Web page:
superawesomeme Well-Known Member

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    I've definitely made some questionable decisions in the past and I'm not going to deny that. I think maturity has helped to restrain my actions as I've gotten older and I'm able to prevent myself from crossing the line into "stalker" territory.

    There is certainly a massive grey area here though. I mean where do you draw the line if someone has made all of their private information, photos and thoughts available online. Even if it's not public, if they accept your friend request and grant you access to it all, then how do you decide when following becomes stalking?

    I'm not defending any of my actions. Just saying that it is hard to respect the boundaries in an increasing more "social" world and restraining yourself from finding out more information on people you're interested in, especially if you're on the spectrum.

    It's like being an alcoholic at a free bar.
     
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  9. pjcnet

    pjcnet Well-Known Member V.I.P Member

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    I think it often depends how you act on the information and how much you have to go out of your way to obtain it in the first place. When I was in my teens and I started learning the class timetable of a girl I became obsessive about so I could "accidentally" keep running into her, that crossed the line into stalking. If I'd just learnt what classes she attended without going out of my way to follow her, then as long as she didn't find out and I took no further action it wouldn't have been an issue, but this is still considered obsessive as this information isn't something a person would normally obtain and specifically remember about someone else. Similarly just finding out information about the person online and keeping up to date with their social media info they openly share with you is unlikely to cause an issue on it's own as long as the information really is easily and openly obtainable without it drawing any attention to yourself, but if you had to go out of your way to find out information that wasn't usually available or if you for instance started specifically trying to contact and befriend everyone the person knew or had ever contacted in order to gain additional information about the person this would be crossing the line into stalking, the person could potentially discover what you're doing and it would most likely cause them a lot of embarrassment and probably also distress, then even if there was a chance it would totally destroy it.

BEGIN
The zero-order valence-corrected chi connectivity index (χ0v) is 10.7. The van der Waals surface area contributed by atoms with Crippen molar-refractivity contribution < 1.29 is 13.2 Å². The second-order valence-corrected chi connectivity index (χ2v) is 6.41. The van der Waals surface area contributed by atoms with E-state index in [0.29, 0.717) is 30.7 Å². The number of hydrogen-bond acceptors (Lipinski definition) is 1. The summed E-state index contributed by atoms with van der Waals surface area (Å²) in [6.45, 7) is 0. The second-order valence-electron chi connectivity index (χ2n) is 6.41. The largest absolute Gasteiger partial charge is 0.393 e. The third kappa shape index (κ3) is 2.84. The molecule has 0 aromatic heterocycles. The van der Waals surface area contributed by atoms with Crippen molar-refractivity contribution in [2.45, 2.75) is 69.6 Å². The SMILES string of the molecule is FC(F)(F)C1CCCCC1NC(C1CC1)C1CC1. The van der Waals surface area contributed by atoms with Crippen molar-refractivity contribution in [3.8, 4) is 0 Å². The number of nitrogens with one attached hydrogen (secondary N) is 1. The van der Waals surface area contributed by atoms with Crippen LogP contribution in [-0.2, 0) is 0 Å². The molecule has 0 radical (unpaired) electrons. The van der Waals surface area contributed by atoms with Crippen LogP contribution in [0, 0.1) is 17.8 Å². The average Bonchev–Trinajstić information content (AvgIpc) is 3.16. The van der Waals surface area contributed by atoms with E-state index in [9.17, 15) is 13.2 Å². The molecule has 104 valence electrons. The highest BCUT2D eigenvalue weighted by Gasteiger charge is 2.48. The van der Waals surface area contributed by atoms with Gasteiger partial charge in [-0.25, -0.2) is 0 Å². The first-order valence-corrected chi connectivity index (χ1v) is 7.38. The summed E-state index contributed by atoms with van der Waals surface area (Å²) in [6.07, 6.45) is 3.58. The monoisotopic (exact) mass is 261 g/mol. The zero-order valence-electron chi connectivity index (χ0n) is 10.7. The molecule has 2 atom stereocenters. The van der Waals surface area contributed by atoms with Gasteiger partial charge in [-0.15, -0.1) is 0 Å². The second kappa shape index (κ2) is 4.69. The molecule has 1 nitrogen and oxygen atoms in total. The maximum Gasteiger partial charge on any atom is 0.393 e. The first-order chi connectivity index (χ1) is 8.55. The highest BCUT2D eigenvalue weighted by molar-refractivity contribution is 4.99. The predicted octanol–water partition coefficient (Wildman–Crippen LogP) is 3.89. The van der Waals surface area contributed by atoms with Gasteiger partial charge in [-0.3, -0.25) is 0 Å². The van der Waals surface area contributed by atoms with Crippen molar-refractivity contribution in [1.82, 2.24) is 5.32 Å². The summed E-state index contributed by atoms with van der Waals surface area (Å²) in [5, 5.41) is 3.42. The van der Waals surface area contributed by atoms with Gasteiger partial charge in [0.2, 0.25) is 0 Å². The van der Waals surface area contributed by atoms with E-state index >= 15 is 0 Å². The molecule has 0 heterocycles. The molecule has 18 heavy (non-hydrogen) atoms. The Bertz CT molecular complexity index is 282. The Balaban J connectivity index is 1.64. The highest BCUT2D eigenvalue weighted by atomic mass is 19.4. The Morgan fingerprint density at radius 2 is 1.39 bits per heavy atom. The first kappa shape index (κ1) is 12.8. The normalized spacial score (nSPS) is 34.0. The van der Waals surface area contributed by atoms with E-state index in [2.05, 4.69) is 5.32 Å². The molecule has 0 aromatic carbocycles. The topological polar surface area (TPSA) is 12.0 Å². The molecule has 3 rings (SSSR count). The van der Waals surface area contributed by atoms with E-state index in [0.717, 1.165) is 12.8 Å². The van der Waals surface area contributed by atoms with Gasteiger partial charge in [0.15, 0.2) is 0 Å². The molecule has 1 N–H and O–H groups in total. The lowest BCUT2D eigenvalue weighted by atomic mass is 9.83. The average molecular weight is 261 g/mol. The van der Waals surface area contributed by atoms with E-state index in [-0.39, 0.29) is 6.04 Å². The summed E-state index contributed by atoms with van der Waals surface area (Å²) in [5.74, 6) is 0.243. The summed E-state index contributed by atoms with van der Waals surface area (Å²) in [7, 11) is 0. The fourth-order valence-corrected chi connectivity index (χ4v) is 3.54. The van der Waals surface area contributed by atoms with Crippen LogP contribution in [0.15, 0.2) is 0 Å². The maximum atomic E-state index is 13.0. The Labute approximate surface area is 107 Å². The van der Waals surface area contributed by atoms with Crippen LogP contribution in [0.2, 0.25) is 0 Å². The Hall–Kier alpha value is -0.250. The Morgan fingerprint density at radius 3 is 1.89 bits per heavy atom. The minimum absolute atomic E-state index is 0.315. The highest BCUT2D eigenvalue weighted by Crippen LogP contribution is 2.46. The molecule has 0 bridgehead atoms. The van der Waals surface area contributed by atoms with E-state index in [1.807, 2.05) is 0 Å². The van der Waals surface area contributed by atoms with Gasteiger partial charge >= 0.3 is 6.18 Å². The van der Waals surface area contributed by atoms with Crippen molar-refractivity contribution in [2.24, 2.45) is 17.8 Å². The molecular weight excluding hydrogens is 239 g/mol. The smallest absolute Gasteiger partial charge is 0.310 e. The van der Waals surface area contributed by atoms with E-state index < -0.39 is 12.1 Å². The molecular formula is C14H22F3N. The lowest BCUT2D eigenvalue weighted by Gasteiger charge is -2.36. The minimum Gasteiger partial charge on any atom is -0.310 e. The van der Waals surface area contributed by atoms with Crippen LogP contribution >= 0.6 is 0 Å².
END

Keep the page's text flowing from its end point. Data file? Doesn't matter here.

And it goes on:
In summary, feel free to browse things like their Facebook page or anything else openly shared, but be careful how you use any information obtained and don't go out of your way to try to discover any additional information that isn't normally available. It would be great if you had the confidence to simply ask the person you're interested in out rather than hiding away in the shadows (something I really struggled to do when I was younger), but if they say "no" you also need to have to discipline to then back off and move on even though you'd obviously be upset at the time. Backing down after being rejected can also be a really difficult thing to do when you're obsessive over someone, it can still go through your head that they might change their mind and that you shouldn't give up, but if you ask them out more than twice it can again start crossing the line (some people will argue once). You have to be careful as there is a fine line, but unless the person gave you a very negative reaction I believe it's worth a 2nd attempt after leaving it some time, but never a 3rd attempt, I say this because my late Grandad was turned down the 1st time he asked my Nan out and ended up happily married for over 60 years.

    Best of luck!
     
    Last edited: Jan 24, 2018
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  10. paloftoon

    paloftoon Well-Known Member